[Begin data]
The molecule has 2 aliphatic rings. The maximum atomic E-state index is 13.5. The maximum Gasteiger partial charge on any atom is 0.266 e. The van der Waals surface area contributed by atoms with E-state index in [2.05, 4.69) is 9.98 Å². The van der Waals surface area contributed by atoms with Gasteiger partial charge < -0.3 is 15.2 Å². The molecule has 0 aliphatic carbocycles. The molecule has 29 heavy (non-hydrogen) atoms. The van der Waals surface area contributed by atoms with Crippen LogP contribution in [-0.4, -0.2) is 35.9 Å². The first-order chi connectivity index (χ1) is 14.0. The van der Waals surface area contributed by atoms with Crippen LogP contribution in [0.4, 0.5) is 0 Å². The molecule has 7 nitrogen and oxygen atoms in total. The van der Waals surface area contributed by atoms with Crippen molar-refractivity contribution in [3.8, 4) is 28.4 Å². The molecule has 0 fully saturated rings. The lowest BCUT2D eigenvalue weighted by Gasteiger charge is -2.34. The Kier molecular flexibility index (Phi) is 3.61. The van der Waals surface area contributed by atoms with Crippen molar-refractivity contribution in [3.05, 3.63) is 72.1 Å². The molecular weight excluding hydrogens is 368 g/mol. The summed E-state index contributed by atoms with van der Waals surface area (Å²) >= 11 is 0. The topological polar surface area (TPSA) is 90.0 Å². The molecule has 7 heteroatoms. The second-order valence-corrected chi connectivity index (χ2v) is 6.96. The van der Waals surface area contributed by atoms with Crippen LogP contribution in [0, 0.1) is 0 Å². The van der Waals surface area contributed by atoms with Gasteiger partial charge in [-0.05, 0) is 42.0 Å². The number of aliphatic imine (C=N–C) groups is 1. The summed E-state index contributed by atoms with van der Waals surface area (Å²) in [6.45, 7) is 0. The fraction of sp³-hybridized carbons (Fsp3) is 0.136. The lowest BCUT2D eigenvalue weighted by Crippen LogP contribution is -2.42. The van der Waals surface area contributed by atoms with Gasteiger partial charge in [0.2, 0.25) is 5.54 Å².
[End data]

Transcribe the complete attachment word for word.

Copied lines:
The molecule has 2 aliphatic rings. The maximum atomic E-state index is 13.5. The maximum Gasteiger partial charge on any atom is 0.266 e. The van der Waals surface area contributed by atoms with E-state index in [2.05, 4.69) is 9.98 Å². The van der Waals surface area contributed by atoms with Gasteiger partial charge < -0.3 is 15.2 Å². The molecule has 0 aliphatic carbocycles. The molecule has 29 heavy (non-hydrogen) atoms. The van der Waals surface area contributed by atoms with Crippen LogP contribution in [-0.4, -0.2) is 35.9 Å². The first-order chi connectivity index (χ1) is 14.0. The van der Waals surface area contributed by atoms with Crippen LogP contribution in [0.4, 0.5) is 0 Å². The molecule has 7 nitrogen and oxygen atoms in total. The van der Waals surface area contributed by atoms with Crippen molar-refractivity contribution in [3.8, 4) is 28.4 Å². The molecule has 0 fully saturated rings. The lowest BCUT2D eigenvalue weighted by Gasteiger charge is -2.34. The Kier molecular flexibility index (Phi) is 3.61. The van der Waals surface area contributed by atoms with Crippen molar-refractivity contribution in [3.05, 3.63) is 72.1 Å². The molecular weight excluding hydrogens is 368 g/mol. The summed E-state index contributed by atoms with van der Waals surface area (Å²) >= 11 is 0. The topological polar surface area (TPSA) is 90.0 Å². The molecule has 7 heteroatoms. The second-order valence-corrected chi connectivity index (χ2v) is 6.96. The van der Waals surface area contributed by atoms with Crippen LogP contribution in [0, 0.1) is 0 Å². The van der Waals surface area contributed by atoms with Gasteiger partial charge in [-0.05, 0) is 42.0 Å². The number of aliphatic imine (C=N–C) groups is 1. The summed E-state index contributed by atoms with van der Waals surface area (Å²) in [6.45, 7) is 0. The fraction of sp³-hybridized carbons (Fsp3) is 0.136. The lowest BCUT2D eigenvalue weighted by Crippen LogP contribution is -2.42. The van der Waals surface area contributed by atoms with Gasteiger partial charge in [0.2, 0.25) is 5.54 Å².